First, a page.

Horses over Surfing

Before we came out here, I really wanted to go surfing. I’ve only done a surfing class once in Maui and figured California would be the perfect place to hone my nonexistent skills. When we got here in May, the water was ice cold. It hasn’t gotten any warmer. This past weekend we went over to Half Moon Bay for either some surfing or horse back riding.

The microclimates around here can vary drastically but, from what I hear, are relatively consistent. Take where we live for example. In the morning, it’s usually overcast until maybe nine or ten o’clock. Then, the clouds disappear for the rest of the day. You’ve got blue sky all day long and temperatures between seventy five and ninety with little humidity. We’re spoiled.

Then, you drive up north a little ways on I280, and you always notice cloud embankments peaking over the mountains to the west. It never fails. There are always clouds rolling over the hills, and I think it’s such a cool sight when you’re driving by.

Clouds rolling over the Santa Cruz mountain range

The problem is, during this time of year, those clouds extend out into the ocean. Half Moon Bay seems to be covered by clouds in the summer. They said the best times to get cloudless views of anywhere along the coast are during spring and fall. When we went to Big Sur, there were no clouds. We must have been on the tail end of the spring season. When Jen’s parents came, they had a pretty cloudy experience.

But back to Half Moon Bay and surfing. It didn’t happen. It was cloudy and the water seemed to have gotten colder since we got here. I guess that’s pretty normal too. You can’t surf without a wetsuit and an iron resolve. I gave up on the idea of surfing a few weeks back. No problem, I’m sure I’ll pick it up the next time we go to Hawaii.

Instead, Jen heard about some cool horse-riding you can do over in Half Moon Bay where you actually get to ride on the beach. This sounded pretty cool, and although my step-mom was nearly killed a few years back in an accident involving a spooked horse, a tree, and lots of broken bones, we were up for the challenge.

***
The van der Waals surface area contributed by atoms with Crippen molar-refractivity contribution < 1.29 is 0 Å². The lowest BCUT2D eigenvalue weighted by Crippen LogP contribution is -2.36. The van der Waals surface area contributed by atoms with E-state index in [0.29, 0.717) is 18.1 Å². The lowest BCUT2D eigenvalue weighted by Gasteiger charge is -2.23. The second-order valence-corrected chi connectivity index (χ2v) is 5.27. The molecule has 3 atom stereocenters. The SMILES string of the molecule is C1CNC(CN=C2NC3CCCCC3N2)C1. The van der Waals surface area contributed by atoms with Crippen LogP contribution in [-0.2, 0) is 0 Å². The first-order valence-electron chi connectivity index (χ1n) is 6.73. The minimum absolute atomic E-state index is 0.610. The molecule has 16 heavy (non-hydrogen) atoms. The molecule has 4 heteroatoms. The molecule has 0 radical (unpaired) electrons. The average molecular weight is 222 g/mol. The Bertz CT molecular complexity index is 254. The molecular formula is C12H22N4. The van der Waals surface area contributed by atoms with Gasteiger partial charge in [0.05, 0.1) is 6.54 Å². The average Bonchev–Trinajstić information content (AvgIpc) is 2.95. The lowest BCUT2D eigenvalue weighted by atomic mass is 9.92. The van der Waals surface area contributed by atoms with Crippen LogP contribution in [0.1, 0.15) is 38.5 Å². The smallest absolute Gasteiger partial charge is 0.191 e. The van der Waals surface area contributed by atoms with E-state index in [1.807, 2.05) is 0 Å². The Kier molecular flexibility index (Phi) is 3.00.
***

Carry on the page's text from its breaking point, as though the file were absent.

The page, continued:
It was actually a lot of fun. There was no organization to the place and hardly anyone spoke English besides the phrase, “Stop, please.” Our guide was a kind-hearted Mexican cowboy who smiled a lot, said little, and just sort of wandered around or near us while the horses just walked along the route to which they were accustomed.

They didn’t allow any cameras or cellphones or really anything on the journey, but I can see why. They probably had a lot of knuckleheads trying to take pictures while riding a horse and either dropping the camera or spooking the horse with that stupid noise that digital cameras make in an effort to try and sound like their mechanical ancestors. Being the knucklehead I am, I tried taking a picture and this is the best I got.

Just above that horse’s ass is my lovely, headless wife

We were riding along with a family from the area who had come out for the mom’s birthday. Their daughter was a bit freaked out and was kinda cute as she got frightened early on, but quickly became the most annoying girl ever as she ran her mouth through the entire ride complaining about everything. Our cowboy smiled and hooked a lead rope up to her horse in an effort to shut her up, but she kept complaining the entire time. The parents were nice and we talked for a bit. The horses followed no line and just went where they wished, so Jen and I would only be able to exchange a few words before getting some other horses caught between us.

Jen had a faster horse and mine was kind of lazy. She was usually near the front of the group and I was usually near the back, somehow sandwiched between the father and son. Whenever I’d try to make my horse trot a little in an effort to get by my wife, the kid’s horse ahead of me wasn’t having any of it. I’d speed up and so would he. A couple times, his horse purposefully cut me off and nearly ran me off the road, which, my horse thought was a great idea because it gave her some plants to eat.

We eventually got control over our beasts and were able to stay closer together. The trail went down on the beach for a while, which was really cool. The hill we went down on was really steep and you had to lean far back in the saddle and trust that your horse knew what they were doing. Jen’s took the hard way down but thankfully she made it unscathed. Riding on the beach was pretty cool, even though the clouds weren’t cooperating.

After we got back to the stables, Jen and I drove down to one of the beaches we trotted along earlier. It was cloudy and a bit nippy, even though we’re in the middle of July. Funny how that works. I think it was the combination of the cold air, clouds, and big waves, but it kept reminding me of sitting on the edge of Lake Superior, except saltier.

Gloomy day on Half Moon Bay

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